Cost-effective method to prevent latex allergy in healthcare workers
How to cite this article: Chittoria RK, Barath Kumar Singh P, Pola V. Cost-effective method to prevent latex allergy in healthcare workers. CosmoDerma 2023;3:171. doi: 10.25259/CSDM_217_2023
Latex allergies are caused by proteins in rubber tree latex. Latex allergies cause the body to confuse latex for a dangerous allergic chemical. Latex allergy can cause itchy skin, hives, or anaphylaxis, a life-threatening condition that causes throat swelling and difficulty in breathing.[1,2] Healthcare personnel must use latex gloves. Non-latex gloves were expensive and scarce in some places. Chemical antibodies can induce allergic contact dermatitis. Usually, only the allergen-exposed area of hands is affected. Food, flavorings, drugs, dentistry, and medical procedures can cause it. Most often contact dermatitis is of this type. Allergic contact dermatitis can arise from acute or chronic toxic insults. Chemical or physical irritants can also cause it. Hairdressers, nurses, cooks, and mothers of small infants are at risk of contact dermatitis due to their frequent water exposure. Chemical irritant contact dermatitis is usually caused by strong or mild irritants.[4,5] When a chemical is applied repeatedly to the same skin location, it causes erythema, edema, or corrosion. Toxins operate differently. Detergents, surfactants, pH extremes, and organic solvents directly affect epidermal barrier function. These effects include fat emulsion removal, epithelial cell injury, and increased transepidermal water loss due to DNA damage and horny layer water-binding disruption, which thins the layer. Strong irritating concentrations have an initial effect, but irritants’ cumulative, chronic effects worsen with repeated exposures.[6,7] Solvents, metalworking fluids, latex, kerosene, ethylene oxide, surfactants (like sodium lauryl sulfate) in topical medications and cosmetics, and alkalies (like drain cleaners and strong soap with lye residues) are common chemical irritants. A complete patient history and negative allergy patch testing are usually needed to diagnose.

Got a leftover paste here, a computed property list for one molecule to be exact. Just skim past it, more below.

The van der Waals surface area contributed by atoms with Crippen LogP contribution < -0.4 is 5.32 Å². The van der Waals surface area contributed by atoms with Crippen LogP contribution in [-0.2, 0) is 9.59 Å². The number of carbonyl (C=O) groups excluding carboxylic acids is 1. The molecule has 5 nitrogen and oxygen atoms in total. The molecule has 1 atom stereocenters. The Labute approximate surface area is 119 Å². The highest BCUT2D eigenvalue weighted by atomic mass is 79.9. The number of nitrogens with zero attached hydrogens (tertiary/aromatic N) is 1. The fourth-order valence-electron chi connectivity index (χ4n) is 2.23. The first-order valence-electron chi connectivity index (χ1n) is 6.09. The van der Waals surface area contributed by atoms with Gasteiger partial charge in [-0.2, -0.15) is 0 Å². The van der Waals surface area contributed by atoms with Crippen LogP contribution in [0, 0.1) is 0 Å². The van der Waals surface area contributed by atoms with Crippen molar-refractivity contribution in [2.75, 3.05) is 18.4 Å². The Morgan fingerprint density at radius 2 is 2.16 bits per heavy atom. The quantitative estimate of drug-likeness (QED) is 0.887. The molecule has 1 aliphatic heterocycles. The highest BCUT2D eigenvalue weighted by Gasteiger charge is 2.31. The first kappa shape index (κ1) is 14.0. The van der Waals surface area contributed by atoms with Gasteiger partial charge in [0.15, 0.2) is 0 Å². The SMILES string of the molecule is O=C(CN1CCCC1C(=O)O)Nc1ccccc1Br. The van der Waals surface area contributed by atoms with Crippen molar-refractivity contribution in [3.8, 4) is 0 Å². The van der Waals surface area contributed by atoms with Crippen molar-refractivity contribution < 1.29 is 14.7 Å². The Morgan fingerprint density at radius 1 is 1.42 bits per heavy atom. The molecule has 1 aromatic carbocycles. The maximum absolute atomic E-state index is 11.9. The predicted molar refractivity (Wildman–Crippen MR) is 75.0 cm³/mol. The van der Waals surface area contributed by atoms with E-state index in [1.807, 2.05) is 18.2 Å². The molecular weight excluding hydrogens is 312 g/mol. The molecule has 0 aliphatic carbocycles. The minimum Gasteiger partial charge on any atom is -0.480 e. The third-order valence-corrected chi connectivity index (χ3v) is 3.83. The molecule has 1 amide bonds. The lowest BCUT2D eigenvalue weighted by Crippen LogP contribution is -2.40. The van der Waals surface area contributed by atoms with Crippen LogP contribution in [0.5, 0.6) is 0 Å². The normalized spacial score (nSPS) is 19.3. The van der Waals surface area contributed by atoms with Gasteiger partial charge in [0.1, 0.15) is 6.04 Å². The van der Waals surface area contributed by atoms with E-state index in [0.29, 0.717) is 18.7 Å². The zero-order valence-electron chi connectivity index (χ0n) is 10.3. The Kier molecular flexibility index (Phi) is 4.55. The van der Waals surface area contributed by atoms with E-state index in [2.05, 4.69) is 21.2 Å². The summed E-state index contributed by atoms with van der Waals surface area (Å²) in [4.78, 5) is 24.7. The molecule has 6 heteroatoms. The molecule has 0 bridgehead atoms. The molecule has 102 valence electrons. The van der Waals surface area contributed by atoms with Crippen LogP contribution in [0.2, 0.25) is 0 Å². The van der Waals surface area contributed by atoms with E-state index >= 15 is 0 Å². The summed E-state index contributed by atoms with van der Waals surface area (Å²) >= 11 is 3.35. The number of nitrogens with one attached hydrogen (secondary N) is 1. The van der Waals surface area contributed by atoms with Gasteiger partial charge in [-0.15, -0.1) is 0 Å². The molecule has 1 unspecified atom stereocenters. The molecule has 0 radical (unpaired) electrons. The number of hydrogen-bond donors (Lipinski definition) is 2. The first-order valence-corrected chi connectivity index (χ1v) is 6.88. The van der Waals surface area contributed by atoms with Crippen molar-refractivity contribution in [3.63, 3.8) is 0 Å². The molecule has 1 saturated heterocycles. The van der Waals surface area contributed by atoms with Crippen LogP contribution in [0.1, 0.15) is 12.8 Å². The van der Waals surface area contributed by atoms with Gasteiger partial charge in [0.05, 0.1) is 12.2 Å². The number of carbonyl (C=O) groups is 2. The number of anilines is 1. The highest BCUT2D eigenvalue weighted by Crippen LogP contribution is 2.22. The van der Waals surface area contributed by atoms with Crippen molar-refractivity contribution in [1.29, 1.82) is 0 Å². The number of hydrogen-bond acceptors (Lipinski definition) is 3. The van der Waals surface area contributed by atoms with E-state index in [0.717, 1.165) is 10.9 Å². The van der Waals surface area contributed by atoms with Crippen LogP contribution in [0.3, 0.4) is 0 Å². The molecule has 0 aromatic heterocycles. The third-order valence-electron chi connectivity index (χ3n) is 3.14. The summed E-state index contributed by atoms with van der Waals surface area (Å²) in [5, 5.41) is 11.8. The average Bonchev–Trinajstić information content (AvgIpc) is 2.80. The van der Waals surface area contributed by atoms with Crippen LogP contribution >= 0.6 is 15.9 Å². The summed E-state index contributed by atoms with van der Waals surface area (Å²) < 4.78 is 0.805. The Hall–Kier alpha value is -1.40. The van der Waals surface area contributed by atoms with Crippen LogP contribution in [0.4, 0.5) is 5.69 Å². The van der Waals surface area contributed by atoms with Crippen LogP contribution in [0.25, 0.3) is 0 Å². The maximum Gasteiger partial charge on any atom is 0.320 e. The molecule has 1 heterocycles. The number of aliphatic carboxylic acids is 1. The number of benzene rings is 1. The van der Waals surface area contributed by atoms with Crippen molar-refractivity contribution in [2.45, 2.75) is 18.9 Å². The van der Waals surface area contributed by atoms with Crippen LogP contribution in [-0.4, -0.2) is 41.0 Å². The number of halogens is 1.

In this case report, the patient is a 25-year-old male patient, who joined as a surgery resident, found to be diagnosed with stage II allergic contact dermatitis syndrome to latex surgical gloves [Figure 1]. He developed erythema and multiple papular lesions with urticaria surrounding the lesion. He was treated initially by avoiding latex gloves and standard protocol. After that, the surgery resident found difficulty in finding the non-latex gloves in the hospital, as the supply was very limited and costly. He wore sterilized polythene transparent gloves first, then the latex gloves to prevent direct contact with the skin [Figures 2 and 3]. This method helps in prevention of contact dermatitis effectively. The cost of a polythene transparent glove is 50 Indian rupees/50 pairs of gloves. The patient never developed allergic contact dermatitis with this method. He was able to undergo surgical residency successfully without using non-latex gloves. No complications were noted with these polythene gloves.
The use of transparent polythene gloves was found to be effective in preventing allergic contact dermatitis. This method can be easily adopted and can be used in any center.
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Conflicts of interest
There are no conflicts of interest.
Use of artificial intelligence (AI)-assisted technology for manuscript preparation
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